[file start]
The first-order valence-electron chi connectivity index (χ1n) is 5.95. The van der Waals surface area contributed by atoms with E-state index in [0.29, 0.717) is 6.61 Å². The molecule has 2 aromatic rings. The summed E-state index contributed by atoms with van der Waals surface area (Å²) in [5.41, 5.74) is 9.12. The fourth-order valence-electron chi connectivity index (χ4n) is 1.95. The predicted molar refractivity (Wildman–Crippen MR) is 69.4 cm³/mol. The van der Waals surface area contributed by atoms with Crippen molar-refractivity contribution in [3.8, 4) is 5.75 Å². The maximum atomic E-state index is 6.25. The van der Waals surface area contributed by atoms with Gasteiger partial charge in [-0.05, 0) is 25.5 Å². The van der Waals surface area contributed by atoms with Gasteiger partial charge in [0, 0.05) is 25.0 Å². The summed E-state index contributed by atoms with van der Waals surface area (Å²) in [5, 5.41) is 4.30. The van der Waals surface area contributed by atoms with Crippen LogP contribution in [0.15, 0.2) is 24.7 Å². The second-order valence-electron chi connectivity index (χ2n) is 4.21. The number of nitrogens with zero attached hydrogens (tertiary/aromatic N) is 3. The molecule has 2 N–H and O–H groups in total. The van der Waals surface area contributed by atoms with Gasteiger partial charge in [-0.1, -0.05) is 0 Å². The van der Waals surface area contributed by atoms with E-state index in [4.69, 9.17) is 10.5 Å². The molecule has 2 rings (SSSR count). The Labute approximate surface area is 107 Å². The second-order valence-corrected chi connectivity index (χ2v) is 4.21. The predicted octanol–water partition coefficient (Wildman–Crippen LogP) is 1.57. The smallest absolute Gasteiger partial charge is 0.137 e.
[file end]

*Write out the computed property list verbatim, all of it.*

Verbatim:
The first-order valence-electron chi connectivity index (χ1n) is 5.95. The van der Waals surface area contributed by atoms with E-state index in [0.29, 0.717) is 6.61 Å². The molecule has 2 aromatic rings. The summed E-state index contributed by atoms with van der Waals surface area (Å²) in [5.41, 5.74) is 9.12. The fourth-order valence-electron chi connectivity index (χ4n) is 1.95. The predicted molar refractivity (Wildman–Crippen MR) is 69.4 cm³/mol. The van der Waals surface area contributed by atoms with Crippen molar-refractivity contribution in [3.8, 4) is 5.75 Å². The maximum atomic E-state index is 6.25. The van der Waals surface area contributed by atoms with Gasteiger partial charge in [-0.05, 0) is 25.5 Å². The van der Waals surface area contributed by atoms with Gasteiger partial charge in [0, 0.05) is 25.0 Å². The summed E-state index contributed by atoms with van der Waals surface area (Å²) in [5, 5.41) is 4.30. The van der Waals surface area contributed by atoms with Crippen LogP contribution in [0.15, 0.2) is 24.7 Å². The second-order valence-electron chi connectivity index (χ2n) is 4.21. The number of nitrogens with zero attached hydrogens (tertiary/aromatic N) is 3. The molecule has 2 N–H and O–H groups in total. The van der Waals surface area contributed by atoms with Gasteiger partial charge in [-0.1, -0.05) is 0 Å². The van der Waals surface area contributed by atoms with E-state index in [4.69, 9.17) is 10.5 Å². The molecule has 2 rings (SSSR count). The Labute approximate surface area is 107 Å². The second-order valence-corrected chi connectivity index (χ2v) is 4.21. The predicted octanol–water partition coefficient (Wildman–Crippen LogP) is 1.57. The smallest absolute Gasteiger partial charge is 0.137 e.